Published: April 2024

Picture hundreds of medical images mapped out into a concise report so a surgical team can plan a complicated surgery to remove a rare cancerous tumour. Then, picture a virtual reality (VR) system taking all that imaging and giving the surgeon a 3D view that allows them to move within the patient’s body — just like a video game — before surgery. It’s a whole new way of surgical planning, and this new technology was used for the first time in Canada right here at The Ottawa Hospital (TOH).  

When Emeric Leblanc was 13, he started to have pain in his left leg. It was initially believed to be growing pains, but as months went by, the pain worsened. “I used to play basketball, and then I couldn’t anymore because it hurt so much. It would keep me awake at night. Then it got to the point where I had trouble walking,” explains Emeric.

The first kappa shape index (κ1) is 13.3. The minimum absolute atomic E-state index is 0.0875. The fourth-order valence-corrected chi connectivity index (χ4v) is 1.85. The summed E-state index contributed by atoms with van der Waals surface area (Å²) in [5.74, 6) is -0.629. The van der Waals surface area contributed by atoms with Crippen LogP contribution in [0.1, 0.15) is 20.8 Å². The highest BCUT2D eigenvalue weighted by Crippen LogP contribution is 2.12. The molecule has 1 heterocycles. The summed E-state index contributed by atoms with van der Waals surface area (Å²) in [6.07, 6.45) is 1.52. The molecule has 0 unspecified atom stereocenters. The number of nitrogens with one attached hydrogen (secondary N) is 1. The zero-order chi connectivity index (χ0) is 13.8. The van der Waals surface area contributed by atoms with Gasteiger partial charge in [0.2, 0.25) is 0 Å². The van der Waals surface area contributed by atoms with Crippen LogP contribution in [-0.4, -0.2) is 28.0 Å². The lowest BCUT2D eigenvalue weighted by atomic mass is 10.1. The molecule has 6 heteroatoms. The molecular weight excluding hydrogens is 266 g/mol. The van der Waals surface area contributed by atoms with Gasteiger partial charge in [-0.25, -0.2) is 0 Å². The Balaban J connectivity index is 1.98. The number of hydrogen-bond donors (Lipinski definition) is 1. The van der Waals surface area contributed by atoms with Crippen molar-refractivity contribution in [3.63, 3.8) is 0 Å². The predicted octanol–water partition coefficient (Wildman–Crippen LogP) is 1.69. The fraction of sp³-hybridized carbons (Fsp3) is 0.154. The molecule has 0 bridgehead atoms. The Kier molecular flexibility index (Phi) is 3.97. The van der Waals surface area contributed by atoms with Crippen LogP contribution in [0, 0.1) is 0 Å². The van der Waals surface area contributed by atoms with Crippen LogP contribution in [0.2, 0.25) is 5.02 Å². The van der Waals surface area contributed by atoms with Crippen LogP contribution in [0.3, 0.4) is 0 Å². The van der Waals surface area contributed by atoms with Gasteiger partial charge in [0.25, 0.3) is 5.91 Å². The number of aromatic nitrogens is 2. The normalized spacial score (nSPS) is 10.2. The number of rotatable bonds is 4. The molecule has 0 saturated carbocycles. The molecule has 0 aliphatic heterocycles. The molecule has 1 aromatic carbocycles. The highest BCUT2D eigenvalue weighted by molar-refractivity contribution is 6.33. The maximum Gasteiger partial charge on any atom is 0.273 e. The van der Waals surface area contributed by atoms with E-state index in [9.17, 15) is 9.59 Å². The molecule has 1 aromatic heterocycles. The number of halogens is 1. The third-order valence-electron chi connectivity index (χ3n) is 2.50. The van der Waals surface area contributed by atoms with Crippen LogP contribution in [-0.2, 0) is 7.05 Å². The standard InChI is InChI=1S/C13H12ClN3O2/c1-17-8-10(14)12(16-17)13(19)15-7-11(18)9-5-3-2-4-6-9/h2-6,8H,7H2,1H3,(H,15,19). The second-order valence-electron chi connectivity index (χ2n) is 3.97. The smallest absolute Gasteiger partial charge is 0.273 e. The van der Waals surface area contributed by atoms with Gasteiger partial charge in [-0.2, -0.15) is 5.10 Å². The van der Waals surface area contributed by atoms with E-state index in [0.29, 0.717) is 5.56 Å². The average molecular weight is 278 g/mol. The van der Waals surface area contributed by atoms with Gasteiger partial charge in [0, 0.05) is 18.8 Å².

Eventually, he would undergo a series of tests. On December 8, 2021, now 14 years old, Emeric sat with his mom and dad at CHEO and learned he had Ewing sarcoma. This type of cancer forms in the bones — most often in children between age 10 and 20. The teen’s growing tumour was in his pelvis and about 12 cm in diameter — the size of a grapefruit.  

Fishing is something Emeric is happy to be back doing.
During treatment in hospital

Grasping the complexity of a Ewing sarcoma tumour

While it was a shock to hear the word cancer, deep down Emeric says he already expected further tests would reveal it was cancerous. What was especially hard to digest was the news that he wasn’t going back to school.  

“Everything changed in that moment,” explains Emeric’s mom, Hélène Lachance. “There was a lot of information to digest about the treatment plan and how we could prepare him for that.”